The background to a unique initiative for people with challenging behaviour in Wales is described. The Special Projects Team (SPT) was established in the context of increasing knowledge of effective treatment responses, but lack of widespread expertise as well as growing crisis within challenging behaviour services. Unlike previous innovative approaches, the SPT is designed to focus on the development of new services and demonstration projects as well enhancing local knowledge through training and research, and encouraging collaborative developments by working with partners across agencies and across all sectors. The vision of the ideal multi-component, comprehensive, tiered system of support services is outlined, as are the project brief and principal objectives. Key activities in the initial years have encompassed resettlement, a major epidemiological and service mapping study, the development of the first of a series of accredited training courses, research reviews, and the establishment of formal links with other organizations, including the formation of the Unit for Development in Intellectual Disabilities. Aims for the next phases of the Team are highlighted.

Book

Training carers in physical interventions: research towards evidence-based practice

Author:
ALLEN David
Publisher:
British Institute of Learning Disabilities
Publication year:
2001
Pagination:
66p.,diags.,bibliog.
Place of publication:
Kidderminster

Provides trainers, purchasers and providers with practical, evidence based information on: alerting purchasers and providers to the types of outcomes they can expect from behaviour management training for carers; and helping trainers evaluate their training, with sample measures of direct training outcomes. The report also summarises current knowledge on training outcomes, based on a review of existing literature and identifies areas for future research.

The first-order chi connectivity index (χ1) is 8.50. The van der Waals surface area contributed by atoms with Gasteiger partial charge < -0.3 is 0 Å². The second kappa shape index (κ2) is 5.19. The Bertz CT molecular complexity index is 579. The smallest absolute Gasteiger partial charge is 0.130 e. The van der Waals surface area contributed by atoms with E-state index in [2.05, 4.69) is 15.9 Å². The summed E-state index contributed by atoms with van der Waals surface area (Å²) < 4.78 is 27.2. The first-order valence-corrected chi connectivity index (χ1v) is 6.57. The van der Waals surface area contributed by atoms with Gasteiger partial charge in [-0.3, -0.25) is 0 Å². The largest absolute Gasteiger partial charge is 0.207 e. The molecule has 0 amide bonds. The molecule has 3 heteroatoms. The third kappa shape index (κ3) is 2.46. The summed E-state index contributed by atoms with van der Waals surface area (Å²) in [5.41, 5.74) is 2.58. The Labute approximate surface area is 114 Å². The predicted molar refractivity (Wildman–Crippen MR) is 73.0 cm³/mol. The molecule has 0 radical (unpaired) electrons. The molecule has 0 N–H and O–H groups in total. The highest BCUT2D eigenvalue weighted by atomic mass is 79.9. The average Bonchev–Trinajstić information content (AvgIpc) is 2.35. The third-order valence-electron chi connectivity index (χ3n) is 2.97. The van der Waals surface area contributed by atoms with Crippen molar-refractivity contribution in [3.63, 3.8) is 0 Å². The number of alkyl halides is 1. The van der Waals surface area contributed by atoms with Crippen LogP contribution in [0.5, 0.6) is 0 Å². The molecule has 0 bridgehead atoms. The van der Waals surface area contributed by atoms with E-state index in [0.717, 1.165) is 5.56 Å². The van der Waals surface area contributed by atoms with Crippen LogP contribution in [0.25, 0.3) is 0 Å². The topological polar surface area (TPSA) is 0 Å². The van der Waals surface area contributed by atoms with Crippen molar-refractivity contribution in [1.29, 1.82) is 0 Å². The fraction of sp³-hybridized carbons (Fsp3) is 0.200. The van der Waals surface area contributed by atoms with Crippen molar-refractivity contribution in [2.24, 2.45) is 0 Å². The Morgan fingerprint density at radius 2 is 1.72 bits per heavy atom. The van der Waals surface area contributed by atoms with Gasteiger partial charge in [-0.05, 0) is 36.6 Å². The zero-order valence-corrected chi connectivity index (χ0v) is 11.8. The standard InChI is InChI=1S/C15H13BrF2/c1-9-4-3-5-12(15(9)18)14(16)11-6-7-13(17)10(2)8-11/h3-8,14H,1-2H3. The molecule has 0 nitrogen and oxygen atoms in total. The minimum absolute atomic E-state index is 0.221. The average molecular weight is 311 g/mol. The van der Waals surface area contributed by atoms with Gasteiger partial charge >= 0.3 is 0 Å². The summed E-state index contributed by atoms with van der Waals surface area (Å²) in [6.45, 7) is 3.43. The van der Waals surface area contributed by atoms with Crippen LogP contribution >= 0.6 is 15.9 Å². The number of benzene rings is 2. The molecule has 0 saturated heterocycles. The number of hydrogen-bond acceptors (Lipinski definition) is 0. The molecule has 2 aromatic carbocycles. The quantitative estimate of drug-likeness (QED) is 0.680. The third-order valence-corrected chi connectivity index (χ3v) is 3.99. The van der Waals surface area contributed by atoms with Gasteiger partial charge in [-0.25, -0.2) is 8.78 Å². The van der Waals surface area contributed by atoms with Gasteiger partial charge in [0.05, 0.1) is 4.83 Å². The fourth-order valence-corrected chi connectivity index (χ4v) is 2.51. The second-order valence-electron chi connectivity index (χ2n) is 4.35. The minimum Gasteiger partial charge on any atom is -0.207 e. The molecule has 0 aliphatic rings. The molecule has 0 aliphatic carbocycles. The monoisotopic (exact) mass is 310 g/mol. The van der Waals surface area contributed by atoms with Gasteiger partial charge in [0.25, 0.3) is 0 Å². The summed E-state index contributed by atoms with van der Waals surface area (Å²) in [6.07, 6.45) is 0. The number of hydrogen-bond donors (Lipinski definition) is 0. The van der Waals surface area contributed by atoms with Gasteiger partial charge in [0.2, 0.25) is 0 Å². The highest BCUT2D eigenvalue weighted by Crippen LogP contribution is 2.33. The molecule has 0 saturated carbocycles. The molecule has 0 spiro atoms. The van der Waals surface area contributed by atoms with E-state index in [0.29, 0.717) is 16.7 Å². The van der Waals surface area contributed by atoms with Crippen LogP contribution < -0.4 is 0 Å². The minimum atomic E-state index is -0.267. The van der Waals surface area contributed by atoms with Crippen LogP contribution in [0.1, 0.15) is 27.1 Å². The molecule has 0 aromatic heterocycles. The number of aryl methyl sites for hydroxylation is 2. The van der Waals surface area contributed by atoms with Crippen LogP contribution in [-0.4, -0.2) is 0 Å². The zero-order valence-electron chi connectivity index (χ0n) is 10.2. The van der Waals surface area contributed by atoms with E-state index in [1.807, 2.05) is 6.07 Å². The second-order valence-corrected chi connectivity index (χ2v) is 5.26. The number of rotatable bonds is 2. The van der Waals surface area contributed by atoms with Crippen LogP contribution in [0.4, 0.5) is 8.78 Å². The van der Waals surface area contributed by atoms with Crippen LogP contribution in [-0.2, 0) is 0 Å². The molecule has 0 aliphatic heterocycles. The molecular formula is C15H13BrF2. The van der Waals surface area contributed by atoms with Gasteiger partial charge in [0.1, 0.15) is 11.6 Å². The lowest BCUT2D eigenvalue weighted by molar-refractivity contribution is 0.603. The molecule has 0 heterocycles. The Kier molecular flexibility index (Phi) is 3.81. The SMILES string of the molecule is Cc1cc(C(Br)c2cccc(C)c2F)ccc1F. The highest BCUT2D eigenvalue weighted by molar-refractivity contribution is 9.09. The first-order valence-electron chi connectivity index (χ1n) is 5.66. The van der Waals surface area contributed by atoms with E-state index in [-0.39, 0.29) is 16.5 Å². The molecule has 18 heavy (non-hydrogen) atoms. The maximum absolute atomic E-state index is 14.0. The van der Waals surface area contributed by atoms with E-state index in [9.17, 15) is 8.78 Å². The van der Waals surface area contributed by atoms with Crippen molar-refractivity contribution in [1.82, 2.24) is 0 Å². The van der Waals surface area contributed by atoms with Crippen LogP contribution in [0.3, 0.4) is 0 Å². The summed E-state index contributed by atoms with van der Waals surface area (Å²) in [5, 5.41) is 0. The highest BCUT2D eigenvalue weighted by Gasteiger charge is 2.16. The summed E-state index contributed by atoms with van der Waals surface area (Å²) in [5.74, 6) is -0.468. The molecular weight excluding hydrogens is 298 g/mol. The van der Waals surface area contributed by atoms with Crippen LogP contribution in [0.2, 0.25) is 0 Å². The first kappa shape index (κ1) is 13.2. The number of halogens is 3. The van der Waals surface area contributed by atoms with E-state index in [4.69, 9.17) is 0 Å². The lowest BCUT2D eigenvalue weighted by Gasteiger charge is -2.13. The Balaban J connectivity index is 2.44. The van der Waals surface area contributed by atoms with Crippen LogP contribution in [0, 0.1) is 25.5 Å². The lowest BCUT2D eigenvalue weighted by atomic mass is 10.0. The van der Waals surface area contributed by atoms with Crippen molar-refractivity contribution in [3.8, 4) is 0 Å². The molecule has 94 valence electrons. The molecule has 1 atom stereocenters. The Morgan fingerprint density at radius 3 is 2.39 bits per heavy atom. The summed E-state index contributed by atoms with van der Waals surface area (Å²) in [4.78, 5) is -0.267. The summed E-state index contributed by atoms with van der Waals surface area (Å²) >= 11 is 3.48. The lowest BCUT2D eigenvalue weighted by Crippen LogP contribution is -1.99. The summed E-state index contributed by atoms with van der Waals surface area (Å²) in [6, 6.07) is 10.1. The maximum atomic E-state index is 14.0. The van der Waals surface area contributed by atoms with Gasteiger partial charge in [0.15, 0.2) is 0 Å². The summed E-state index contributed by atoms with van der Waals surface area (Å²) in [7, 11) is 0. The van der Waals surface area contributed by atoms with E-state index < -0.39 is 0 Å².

Journal article

Brief report: changes in admissions to a hospital for people with intellectual disabilities following the development of alternative community services

Author:
ALLEN David
Journal article citation:
Journal of Applied Research in Intellectual Disabilities, 11(2), 1998, pp.156-165.
Publisher:
Wiley-Blackwell

Examines admissions to a hospital for people with intellectual disabilities over a 20-year period against the background of changes in community-based social and health care provision. Found the development of community support teams had no significant impact on the rate of overall hospital admissions but was associated with a reduction in long-stay admissions. The introduction of specialist services was associated with reductions in rates of both long-and-short-term admissions. The new infrastructure of community services appeared to reduce the dependency on hospital provision over the study period, although it had not proved possible to completely eradicate new long-stay admissions. Methodological problems with the study are discussed.

Book

Meeting the challenge: some UK perspectives on community services for people with learning difficulties and challenging behaviour

Editors:
ALLEN David, BANKS Roger, STAITE Susan
Publisher:
King's Fund
Publication year:
1992
Pagination:
62p.,bibliog.
Place of publication:
London

Latest in the series An Ordinary Life. Gives practical examples of services around the country and in the context of these looks at key issues of: management and support; evaluation and monitoring; and progress, problems and priorities.